The Ideal Neighborhood? Slow the Hell Down and Notice that My Kid is There, Please

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March 25, 365 days of writing

Prompt: Idyllic – What does your ideal community look like? How is it organized, and how is community life structured? What values does the community share?

Sometime around three years ago, we began to have company, consisting of neighborhood kids who had come over to play. They would walk to our house to play with our son, or my son would simply pick up passers-by who were on their bikes, or on their way to some other destination. We live in a subdivision, the first house on the right after the first turn after the entrance. When cars approach our intersection, they can go right, straight, or left, but since straight leads to a cul-de-sac, and most of the homes here are to the right, we have a good bit of traffic in front of our house.

In spite of the fact that we have a good many young kids in our neighborhood, and it is no secret that they love to ride their bicycles or scooters, there are plenty of jerks who drive fast and disobey the stop signs. When I am in the front yard because my kid is either playing there, or in the road (which is, of course, perfectly acceptable kid behavior, but only when I’m there), and some person flies around the corner, I throw my arms up to the jerks, WTF-style, and glare as they either slam on their brakes or continue on quickly down the road in total douchebag fashion. One day, an older lady in a Mercedes had the gall to honk her horn at my child while she was talking on her cell phone and speeding in front of my house. On another occasion, a basketball bounced down our driveway and into and across the road.  All the while the ball was bouncing toward the road, a truck was approaching our driveway, and either the guy never saw the ball, which was in very plain sight to approaching cars, or simply didn’t care that he might run over it; he did run over it, just not with his tires, so no harm done. right? This is, very simply, not acceptable.  I’m sure that my incredulous body language will do nothing to curb this slate of speeders who can’t be bothered to slow for a few children, but some people actually do drive cautiously, even stopping (gasp!) if a child should not see them in time to pull over and stop his or her bicycle.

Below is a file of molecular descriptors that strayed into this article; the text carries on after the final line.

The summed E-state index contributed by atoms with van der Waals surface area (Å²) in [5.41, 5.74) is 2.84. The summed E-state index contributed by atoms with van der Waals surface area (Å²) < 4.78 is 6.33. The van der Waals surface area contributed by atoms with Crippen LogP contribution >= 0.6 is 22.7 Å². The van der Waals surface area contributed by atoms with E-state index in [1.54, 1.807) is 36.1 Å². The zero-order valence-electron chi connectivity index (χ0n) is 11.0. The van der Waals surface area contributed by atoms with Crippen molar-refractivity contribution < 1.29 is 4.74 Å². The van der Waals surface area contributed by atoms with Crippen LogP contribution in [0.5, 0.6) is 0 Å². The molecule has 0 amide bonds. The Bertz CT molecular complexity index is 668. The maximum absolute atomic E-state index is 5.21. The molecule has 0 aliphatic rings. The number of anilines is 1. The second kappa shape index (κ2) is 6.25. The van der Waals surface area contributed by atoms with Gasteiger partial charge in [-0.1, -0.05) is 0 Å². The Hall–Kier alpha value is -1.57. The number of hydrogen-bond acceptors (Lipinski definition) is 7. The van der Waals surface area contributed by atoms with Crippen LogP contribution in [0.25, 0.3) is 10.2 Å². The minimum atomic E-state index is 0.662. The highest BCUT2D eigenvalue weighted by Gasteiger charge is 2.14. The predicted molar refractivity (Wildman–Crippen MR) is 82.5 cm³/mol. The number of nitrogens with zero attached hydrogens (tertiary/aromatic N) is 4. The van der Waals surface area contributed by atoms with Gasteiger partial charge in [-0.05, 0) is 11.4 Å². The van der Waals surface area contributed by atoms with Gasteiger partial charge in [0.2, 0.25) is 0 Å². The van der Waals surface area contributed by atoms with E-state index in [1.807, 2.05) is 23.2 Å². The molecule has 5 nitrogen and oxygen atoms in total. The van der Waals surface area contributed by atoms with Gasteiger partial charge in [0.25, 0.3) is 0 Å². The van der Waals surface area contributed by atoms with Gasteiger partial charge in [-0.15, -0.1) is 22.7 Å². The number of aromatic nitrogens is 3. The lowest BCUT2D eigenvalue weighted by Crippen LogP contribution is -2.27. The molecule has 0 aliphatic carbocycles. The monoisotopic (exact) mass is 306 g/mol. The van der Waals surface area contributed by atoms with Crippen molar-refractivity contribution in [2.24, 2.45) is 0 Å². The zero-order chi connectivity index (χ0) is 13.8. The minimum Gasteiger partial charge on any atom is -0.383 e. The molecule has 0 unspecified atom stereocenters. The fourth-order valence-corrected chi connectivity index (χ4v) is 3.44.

The second, and previously mentioned aspect of neighborhood life which drives me insane are the kids who visit. One child, who was seven at the time my child was six, would ride his bike to our house from a couple of blocks away. He would stay for hours at a time. I did not know his parents, what they looked like, or what their names were.  Hell, this kid may have come from a different neighborhood for all we knew.  What we did know was that he, and sometimes his brother, would come to our house, manipulate the crap out of my kid, and then at some point, we would have to make up a lie to get him to go home. I really didn’t like that child; I felt bad about that, but the simple fact remained that he was really sort of a jerk. Or perhaps I felt so strongly that his parents were jerks that he was guilty by association, although I had never met these people.